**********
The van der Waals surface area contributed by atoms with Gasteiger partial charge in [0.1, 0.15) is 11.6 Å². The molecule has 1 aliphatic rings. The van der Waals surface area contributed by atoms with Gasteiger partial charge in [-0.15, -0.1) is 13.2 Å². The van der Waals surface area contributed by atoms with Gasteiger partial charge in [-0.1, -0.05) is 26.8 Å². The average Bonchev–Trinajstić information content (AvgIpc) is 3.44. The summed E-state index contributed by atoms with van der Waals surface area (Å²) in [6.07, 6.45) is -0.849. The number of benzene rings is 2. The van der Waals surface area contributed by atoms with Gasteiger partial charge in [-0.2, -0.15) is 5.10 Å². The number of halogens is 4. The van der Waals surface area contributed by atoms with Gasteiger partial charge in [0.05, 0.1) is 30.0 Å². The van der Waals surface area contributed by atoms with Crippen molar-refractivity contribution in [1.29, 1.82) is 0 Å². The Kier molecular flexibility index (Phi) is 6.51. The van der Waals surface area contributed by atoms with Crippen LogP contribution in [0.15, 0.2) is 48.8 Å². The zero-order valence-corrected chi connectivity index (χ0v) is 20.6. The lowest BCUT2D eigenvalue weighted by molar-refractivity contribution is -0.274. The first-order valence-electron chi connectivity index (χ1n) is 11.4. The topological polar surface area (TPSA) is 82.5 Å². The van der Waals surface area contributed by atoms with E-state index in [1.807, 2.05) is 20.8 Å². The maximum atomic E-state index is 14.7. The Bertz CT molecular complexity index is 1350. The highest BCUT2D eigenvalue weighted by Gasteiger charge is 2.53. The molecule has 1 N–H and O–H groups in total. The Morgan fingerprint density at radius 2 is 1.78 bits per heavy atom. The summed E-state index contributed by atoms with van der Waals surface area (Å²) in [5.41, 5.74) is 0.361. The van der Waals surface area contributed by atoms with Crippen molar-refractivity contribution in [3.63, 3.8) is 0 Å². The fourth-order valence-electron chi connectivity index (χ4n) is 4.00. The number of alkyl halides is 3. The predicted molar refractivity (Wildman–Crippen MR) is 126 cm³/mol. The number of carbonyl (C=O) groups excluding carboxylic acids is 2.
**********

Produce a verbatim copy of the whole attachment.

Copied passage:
The van der Waals surface area contributed by atoms with Gasteiger partial charge in [0.1, 0.15) is 11.6 Å². The molecule has 1 aliphatic rings. The van der Waals surface area contributed by atoms with Gasteiger partial charge in [-0.15, -0.1) is 13.2 Å². The van der Waals surface area contributed by atoms with Gasteiger partial charge in [-0.1, -0.05) is 26.8 Å². The average Bonchev–Trinajstić information content (AvgIpc) is 3.44. The summed E-state index contributed by atoms with van der Waals surface area (Å²) in [6.07, 6.45) is -0.849. The number of benzene rings is 2. The van der Waals surface area contributed by atoms with Gasteiger partial charge in [-0.2, -0.15) is 5.10 Å². The number of halogens is 4. The van der Waals surface area contributed by atoms with Gasteiger partial charge in [0.05, 0.1) is 30.0 Å². The van der Waals surface area contributed by atoms with Crippen molar-refractivity contribution in [1.29, 1.82) is 0 Å². The Kier molecular flexibility index (Phi) is 6.51. The van der Waals surface area contributed by atoms with Crippen LogP contribution in [0.15, 0.2) is 48.8 Å². The zero-order valence-corrected chi connectivity index (χ0v) is 20.6. The lowest BCUT2D eigenvalue weighted by molar-refractivity contribution is -0.274. The first-order valence-electron chi connectivity index (χ1n) is 11.4. The topological polar surface area (TPSA) is 82.5 Å². The van der Waals surface area contributed by atoms with E-state index in [1.807, 2.05) is 20.8 Å². The maximum atomic E-state index is 14.7. The Bertz CT molecular complexity index is 1350. The highest BCUT2D eigenvalue weighted by Gasteiger charge is 2.53. The molecule has 1 N–H and O–H groups in total. The Morgan fingerprint density at radius 2 is 1.78 bits per heavy atom. The summed E-state index contributed by atoms with van der Waals surface area (Å²) in [5.41, 5.74) is 0.361. The van der Waals surface area contributed by atoms with Crippen molar-refractivity contribution in [3.63, 3.8) is 0 Å². The fourth-order valence-electron chi connectivity index (χ4n) is 4.00. The number of alkyl halides is 3. The predicted molar refractivity (Wildman–Crippen MR) is 126 cm³/mol. The number of carbonyl (C=O) groups excluding carboxylic acids is 2.